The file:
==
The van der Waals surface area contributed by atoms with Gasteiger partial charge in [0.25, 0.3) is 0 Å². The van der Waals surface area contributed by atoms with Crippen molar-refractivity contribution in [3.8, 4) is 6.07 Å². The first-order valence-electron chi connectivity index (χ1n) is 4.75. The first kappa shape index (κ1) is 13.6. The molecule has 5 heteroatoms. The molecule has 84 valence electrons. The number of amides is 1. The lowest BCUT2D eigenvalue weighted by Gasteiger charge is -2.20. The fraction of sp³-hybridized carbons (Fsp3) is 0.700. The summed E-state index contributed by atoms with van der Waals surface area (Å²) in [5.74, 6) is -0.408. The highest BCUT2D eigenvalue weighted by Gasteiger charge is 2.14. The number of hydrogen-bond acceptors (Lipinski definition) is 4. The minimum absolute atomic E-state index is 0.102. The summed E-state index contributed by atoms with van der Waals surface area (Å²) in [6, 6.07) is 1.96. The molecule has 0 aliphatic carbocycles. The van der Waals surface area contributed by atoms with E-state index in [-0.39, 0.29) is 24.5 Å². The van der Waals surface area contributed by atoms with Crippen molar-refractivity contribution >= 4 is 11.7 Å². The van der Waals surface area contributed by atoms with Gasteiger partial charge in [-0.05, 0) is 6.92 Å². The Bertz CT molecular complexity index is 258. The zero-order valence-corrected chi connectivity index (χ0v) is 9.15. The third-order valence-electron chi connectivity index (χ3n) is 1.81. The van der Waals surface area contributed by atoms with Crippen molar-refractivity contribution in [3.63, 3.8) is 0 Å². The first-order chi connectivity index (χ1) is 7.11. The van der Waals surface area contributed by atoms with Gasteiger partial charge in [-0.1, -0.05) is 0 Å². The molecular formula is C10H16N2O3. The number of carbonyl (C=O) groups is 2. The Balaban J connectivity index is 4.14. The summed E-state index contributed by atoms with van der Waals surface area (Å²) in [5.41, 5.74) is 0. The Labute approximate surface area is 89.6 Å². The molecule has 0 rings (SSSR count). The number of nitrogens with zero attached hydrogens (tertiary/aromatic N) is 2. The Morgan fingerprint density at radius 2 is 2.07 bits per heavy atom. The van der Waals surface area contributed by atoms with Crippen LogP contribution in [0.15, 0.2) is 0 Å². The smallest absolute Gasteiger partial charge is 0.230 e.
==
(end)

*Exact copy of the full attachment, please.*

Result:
The van der Waals surface area contributed by atoms with Gasteiger partial charge in [0.25, 0.3) is 0 Å². The van der Waals surface area contributed by atoms with Crippen molar-refractivity contribution in [3.8, 4) is 6.07 Å². The first-order valence-electron chi connectivity index (χ1n) is 4.75. The first kappa shape index (κ1) is 13.6. The molecule has 5 heteroatoms. The molecule has 84 valence electrons. The number of amides is 1. The lowest BCUT2D eigenvalue weighted by Gasteiger charge is -2.20. The fraction of sp³-hybridized carbons (Fsp3) is 0.700. The summed E-state index contributed by atoms with van der Waals surface area (Å²) in [5.74, 6) is -0.408. The highest BCUT2D eigenvalue weighted by Gasteiger charge is 2.14. The number of hydrogen-bond acceptors (Lipinski definition) is 4. The minimum absolute atomic E-state index is 0.102. The summed E-state index contributed by atoms with van der Waals surface area (Å²) in [6, 6.07) is 1.96. The molecule has 0 aliphatic carbocycles. The van der Waals surface area contributed by atoms with E-state index in [-0.39, 0.29) is 24.5 Å². The van der Waals surface area contributed by atoms with Crippen molar-refractivity contribution >= 4 is 11.7 Å². The van der Waals surface area contributed by atoms with Gasteiger partial charge in [-0.05, 0) is 6.92 Å². The Bertz CT molecular complexity index is 258. The zero-order valence-corrected chi connectivity index (χ0v) is 9.15. The third-order valence-electron chi connectivity index (χ3n) is 1.81. The van der Waals surface area contributed by atoms with Crippen molar-refractivity contribution in [3.63, 3.8) is 0 Å². The first-order chi connectivity index (χ1) is 7.11. The van der Waals surface area contributed by atoms with Gasteiger partial charge in [-0.1, -0.05) is 0 Å². The molecular formula is C10H16N2O3. The number of carbonyl (C=O) groups is 2. The Balaban J connectivity index is 4.14. The summed E-state index contributed by atoms with van der Waals surface area (Å²) in [5.41, 5.74) is 0. The Labute approximate surface area is 89.6 Å². The molecule has 0 rings (SSSR count). The number of nitrogens with zero attached hydrogens (tertiary/aromatic N) is 2. The Morgan fingerprint density at radius 2 is 2.07 bits per heavy atom. The van der Waals surface area contributed by atoms with Crippen LogP contribution in [0.15, 0.2) is 0 Å². The smallest absolute Gasteiger partial charge is 0.230 e.